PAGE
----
Israelite added: “Spotify’s attempt to radically reduce songwriter payments by reclassifying their music service as an audiobook bundle is a cynical, and potentially unlawful, move that ends our period of relative peace.

“We will not stand for their perversion of the settlement we agreed upon in 2022 and are looking at all options.”

A week or so later, in an interview on the MBW Podcast (on Tuesday April 30), Israelite confirmed that Spotify’s actions “will likely end up in a legal conflict…”

So far, the NMPA‘s three major publisher members haven’t individually commented publicly on the dispute, but we got a bit of insight into what one of them thinks via a leaked letter a few days ago.

Sony Music Publishing Chairman & CEO Jon Platt wrote in a letter to SMP songwriters and composers that their mechanical royalty payments from Spotify have been reduced by approximately 20%.

“Late last year, Spotify added an audiobook offering to its premium subscription tier in the US and across several other markets. Spotify then unilaterally reclassified their subscription product as a bundle. They claim this enables them to pay a reduced mechanical royalty rate,” Platt wrote.

“In effect, Spotify is taking the position that all US subscribers are part of a bundle without choosing the bundle option.”

Platt added that SMP is working with the NMPA “and considering all options to enforce the improved rates that were achieved in CRB Phono IV.”


Has the situation ended up in Legal conflict?

Yes. As suggested by NMPA President and CEO David Israelite on the MBW podcast last month, Spotify’s actions have indeed led to litigation, but it hasn’t actually been brought by the NMPA itself.

The NMPA did recently make a legal threat against Spotify, however, issuing a cease-and-desist letter to the music streaming service, on behalf of NMPA members, on Wednesday (May 15) for allegedly hosting unlicensed lyrics on its platform.

As we noted in our previous report, licenses for lyrics would typically be granted by the NMPA’s members, including prominent indie publishers plus the three major publishers Sony Music Publishing, Warner Chappell, and Universal Music Publishing Group.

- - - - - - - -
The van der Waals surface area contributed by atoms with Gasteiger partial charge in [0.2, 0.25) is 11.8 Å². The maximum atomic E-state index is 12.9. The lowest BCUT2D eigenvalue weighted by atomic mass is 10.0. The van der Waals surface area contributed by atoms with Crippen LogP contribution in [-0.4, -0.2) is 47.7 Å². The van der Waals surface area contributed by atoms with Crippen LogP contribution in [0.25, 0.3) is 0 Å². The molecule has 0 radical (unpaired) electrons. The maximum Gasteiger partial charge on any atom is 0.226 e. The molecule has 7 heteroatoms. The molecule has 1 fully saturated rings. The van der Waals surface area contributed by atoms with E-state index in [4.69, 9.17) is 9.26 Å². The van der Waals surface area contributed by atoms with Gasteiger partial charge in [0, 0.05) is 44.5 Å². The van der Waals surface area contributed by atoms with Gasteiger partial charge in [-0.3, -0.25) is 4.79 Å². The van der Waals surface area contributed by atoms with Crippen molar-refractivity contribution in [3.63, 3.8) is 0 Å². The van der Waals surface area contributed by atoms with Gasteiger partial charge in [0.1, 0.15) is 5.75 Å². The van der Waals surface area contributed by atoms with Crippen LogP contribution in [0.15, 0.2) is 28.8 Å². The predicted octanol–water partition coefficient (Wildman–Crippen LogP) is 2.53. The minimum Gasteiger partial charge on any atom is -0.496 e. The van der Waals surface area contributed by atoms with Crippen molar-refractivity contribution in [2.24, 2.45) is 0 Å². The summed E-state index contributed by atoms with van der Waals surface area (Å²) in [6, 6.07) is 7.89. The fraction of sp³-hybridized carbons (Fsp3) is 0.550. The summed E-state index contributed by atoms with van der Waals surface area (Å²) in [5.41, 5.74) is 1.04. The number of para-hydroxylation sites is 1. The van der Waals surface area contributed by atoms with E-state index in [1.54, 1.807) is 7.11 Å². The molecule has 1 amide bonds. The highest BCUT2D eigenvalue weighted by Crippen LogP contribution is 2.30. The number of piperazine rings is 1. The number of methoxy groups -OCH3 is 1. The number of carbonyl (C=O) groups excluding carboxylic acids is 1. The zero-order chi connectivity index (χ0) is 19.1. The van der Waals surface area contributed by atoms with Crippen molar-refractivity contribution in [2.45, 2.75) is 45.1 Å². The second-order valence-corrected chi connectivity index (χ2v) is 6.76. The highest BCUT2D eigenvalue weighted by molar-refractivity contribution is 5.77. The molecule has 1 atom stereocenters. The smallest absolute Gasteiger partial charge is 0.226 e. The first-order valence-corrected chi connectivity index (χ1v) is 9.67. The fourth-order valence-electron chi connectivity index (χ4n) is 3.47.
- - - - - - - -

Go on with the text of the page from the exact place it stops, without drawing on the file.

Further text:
A Spotify spokesperson called the NMPA’s letter “a press stunt filled with false and misleading claims” and suggested that the music publishers’ legal threat over alleged infringement on its platform was “an attempt to deflect from the Phono IV deal that the NMPA agreed to and celebrated back in 2022”.

SPOT’s spokesperson was, of course, referring to the controversy that continues to swirl in the publishing business over the streaming platform’s decision to reclassify its Premium tiers as ‘bundles’.

Then, on Thursday (May 16), the US-based Mechanical Licensing Collective (The MLC) sued Spotify for allegedly underpaying royalties to songwriters and publishers as a result of it reclassifying its Premium services as bundles.

The MLC claims in its lawsuit that “on March 1, 2024, without advance notice to the MLC, Spotify unilaterally and unlawfully decided to reduce the Service Provider Revenue reported to the MLC for Premium by almost 50 percent”.

It argues that Spotify did so “by improperly characterizing the service as a different type of Subscription Offering and underpaying royalties, even though there has been no change to the Premium plan and no corresponding reduction to the revenues that Spotify generates from its tens of millions of Premium subscribers”.


Why is the MLC specifically suing Spotify?

The MLC is the non-profit organization designated by the US Copyright Office to ensure that music streaming services like Spotify pay the mechanical royalties they owe to songwriters and music publishers.

The MLC, established by the landmark Music Modernization Act of 2018, is the sole entity authorized to develop and administer a mechanical licensing system.

The org argued in its lawsuit against Spotify, which you can read in full here, that, “Spotify’s assertion that Premium is now a Bundled Subscription Offering is directly at odds with the Section 115 regulations that the MLC has primary responsibility for interpreting and applying”.

“Spotify’s assertion that Premium is now a Bundled Subscription Offering is directly at odds with the Section 115 regulations that the MLC has primary responsibility for interpreting and applying”.

MLC lawsuit filed against Spotify

The ‘Section 115’ rules cited by The MLC in its lawsuit refer to the compulsory license in the US, also known as the 115 License (because it is stipulated under section 115 of the Copyright Act), which allows eligible digital services to use copyrighted music for a set fee without having to negotiate directly with rightsholders.

The blanket license covers the reproduction and distribution of “nondramatic compositions” – not sound recordings. Recorded music rightsholders – aka record labels – are able to negotiate directly with digital service providers.

On Tuesday (May 21), the NMPA called on Congress to update the copyright law in the United States to allow Publishers to negotiate in a “free market” just like record labels.

According to a letter written by NMPA’s President and CEO, this legislative proposal would solve the “continued abuse of the statutory system by digital services” such as Spotify, who, David Israelite said: “has found a new way to game the statutory rate system to underpay rightsholders by hundreds of millions in royalties.”